India is gearing up for the Lok Sabha elections in April-May. With around 900 million eligible voters, this will be the biggest democratic exercise in human history. The ruling Bharatiya Janata Party (BJP) with its partners in the National Democratic Alliance is set to make the elections ‘Presidential’, projecting Narendra Modi as a strong and decisive leader that India needs, particularly in the urban areas and northern states with international border. It will highlight India’s response after the terrorist attack in Pulwama on the CRPF convoy.

BJP will stress on the point that even though Indian armed forces had the capability to give a fitting response to Pakistan-sponsored terrorism, it was possible because of a strong and stable government. BJP would also like to highlight more than 7% GDP growth rate, steep rise in India’s ranking in the ease of doing business—from 142 in 2014 to 77 in 2018.

BJP will also point out that there no serious allegations of corruption against the government. At the same time, it will project the pro-poor image of PM Modi, who came to politics from a humble background highlighting the impressive work this government has done in rural electrification, gas connections, building toilets, opening record number of bank accounts and direct benefits transfer.

BJP will emphasize that the opposition unity is an alliance of convenience and has a single-point agenda, i.e. to oust Modi. BJP is mocking mahagathbandhan with names like “Maha Thug Bandhan" as well as “Maha Milawat".

As the Supreme Court of India has ordered a mediation into the Ram Janmabhoomi issue, the matter is unlikely to figure in the first few phases of the elections. If the meditation process fails, as it looks likely, the issue will surface in the last phases of the elections, especially in Uttar Pradesh and other parts of the Hindi heartland.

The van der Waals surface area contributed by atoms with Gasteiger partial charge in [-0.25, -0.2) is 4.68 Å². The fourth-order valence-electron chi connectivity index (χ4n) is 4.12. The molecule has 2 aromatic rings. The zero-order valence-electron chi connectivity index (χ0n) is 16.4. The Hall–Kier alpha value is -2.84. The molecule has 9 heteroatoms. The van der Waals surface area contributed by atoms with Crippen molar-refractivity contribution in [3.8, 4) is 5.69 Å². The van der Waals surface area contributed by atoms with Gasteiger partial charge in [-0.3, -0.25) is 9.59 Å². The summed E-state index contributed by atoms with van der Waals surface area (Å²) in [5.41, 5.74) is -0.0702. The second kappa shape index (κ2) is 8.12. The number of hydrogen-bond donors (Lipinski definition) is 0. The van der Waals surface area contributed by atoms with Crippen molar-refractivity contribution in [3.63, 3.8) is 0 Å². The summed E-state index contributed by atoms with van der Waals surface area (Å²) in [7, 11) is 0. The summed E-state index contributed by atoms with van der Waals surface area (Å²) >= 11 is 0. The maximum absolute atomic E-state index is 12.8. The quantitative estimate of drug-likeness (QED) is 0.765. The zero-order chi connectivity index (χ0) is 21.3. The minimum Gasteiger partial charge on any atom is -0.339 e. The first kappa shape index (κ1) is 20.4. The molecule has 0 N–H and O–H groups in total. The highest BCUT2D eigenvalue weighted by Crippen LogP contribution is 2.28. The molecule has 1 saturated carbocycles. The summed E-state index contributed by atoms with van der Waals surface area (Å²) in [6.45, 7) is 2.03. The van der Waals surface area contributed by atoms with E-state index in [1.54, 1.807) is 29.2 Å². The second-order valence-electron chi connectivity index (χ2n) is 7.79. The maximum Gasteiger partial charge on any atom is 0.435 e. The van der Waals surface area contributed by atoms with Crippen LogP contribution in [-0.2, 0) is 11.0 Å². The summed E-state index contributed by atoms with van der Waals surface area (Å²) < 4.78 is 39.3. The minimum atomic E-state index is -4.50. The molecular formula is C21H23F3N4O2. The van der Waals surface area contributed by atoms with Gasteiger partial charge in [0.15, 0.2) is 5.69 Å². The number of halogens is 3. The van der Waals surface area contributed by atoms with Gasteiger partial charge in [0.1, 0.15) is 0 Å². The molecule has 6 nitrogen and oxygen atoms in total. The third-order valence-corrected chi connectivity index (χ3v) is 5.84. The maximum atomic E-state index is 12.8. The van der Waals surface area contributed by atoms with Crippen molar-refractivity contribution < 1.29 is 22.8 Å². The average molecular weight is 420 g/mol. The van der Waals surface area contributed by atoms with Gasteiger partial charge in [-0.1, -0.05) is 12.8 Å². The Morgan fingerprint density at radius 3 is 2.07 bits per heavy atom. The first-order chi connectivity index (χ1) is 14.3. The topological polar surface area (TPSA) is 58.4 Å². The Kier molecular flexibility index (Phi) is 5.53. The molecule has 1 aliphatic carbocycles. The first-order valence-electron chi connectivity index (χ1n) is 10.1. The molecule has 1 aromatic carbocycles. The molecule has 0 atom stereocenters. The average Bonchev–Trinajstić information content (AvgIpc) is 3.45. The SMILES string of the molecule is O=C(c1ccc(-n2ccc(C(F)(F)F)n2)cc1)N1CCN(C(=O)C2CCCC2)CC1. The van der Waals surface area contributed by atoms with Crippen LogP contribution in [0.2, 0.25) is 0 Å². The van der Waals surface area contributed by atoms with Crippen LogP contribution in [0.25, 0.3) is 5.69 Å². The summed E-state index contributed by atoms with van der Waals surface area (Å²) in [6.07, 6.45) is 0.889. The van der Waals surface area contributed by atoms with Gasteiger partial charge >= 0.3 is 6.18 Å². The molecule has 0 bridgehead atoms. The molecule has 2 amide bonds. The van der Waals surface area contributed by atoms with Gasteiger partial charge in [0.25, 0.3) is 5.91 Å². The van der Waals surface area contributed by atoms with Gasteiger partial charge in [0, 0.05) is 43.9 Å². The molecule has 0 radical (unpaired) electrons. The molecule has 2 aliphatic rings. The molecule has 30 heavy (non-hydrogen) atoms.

Rahul Gandhi, who is spearheading the opposition attack against the BJP, has made the alleged corruption in the Rafale deal as his single-point agenda. By pointing out the grey areas in the deal, Rahul is trying to establish the culpability of PM Modi. Rahul who came up with the slogan ‘Suit Boot Ki Sarkar’, which forced the government to change its position on fast-tracking the economic reforms, is trying hard that “Desh Ka Chowkidar Hi Chor Hai" will become a key electoral issue. Joining him, the other opposition parties are raising doubts over claims made by BJP president Amit Shah and other leaders on the death toll in the surgical strikes on the Jaish-e-Mohammed training camp in Balakot. Leaders like Raj Thackeray are alleging that the Pulwama attack and the surgical strikes were orchestrated for electoral benefit and we may see the next round during the polls.

The opposition is also highlighting that the government has failed to keep the tall promises and bring “Acche Din" that Modi promised in the last election campaign. Few new jobs have been created, important industries like real estate, textiles, and gems and jewellery are severely hit by demonetization and goods and services tax (GST). Agriculture distress and the high number of farmers’ suicides are also important opposition issues. BJP will try to woo Muslim women and other minority groups by making the ordinance which banned triple talaq as a poll issue. The opposition parties will try to project BJP as a majoritarian party, which has failed to protect Scheduled Caste and Muslims.

These elections will be special because the number of internet users has doubled in India in the last five years. Today, India has become the world’s largest data consumer. Campaign and advertising in social media, peddling fake news and trolling have become strategic tools of leading political parties. Even though it is difficult to measure the impact of mediums like WhatsApp accurately, one can say that political communication is increasingly becoming more local, in languages and context. It will be a mistake to undermine the role of social media on electoral issues and the outcome.

*Anay Joglekar is a Mumbai-based political and foreign policy analyst and columnist for Marathi newspapers. 

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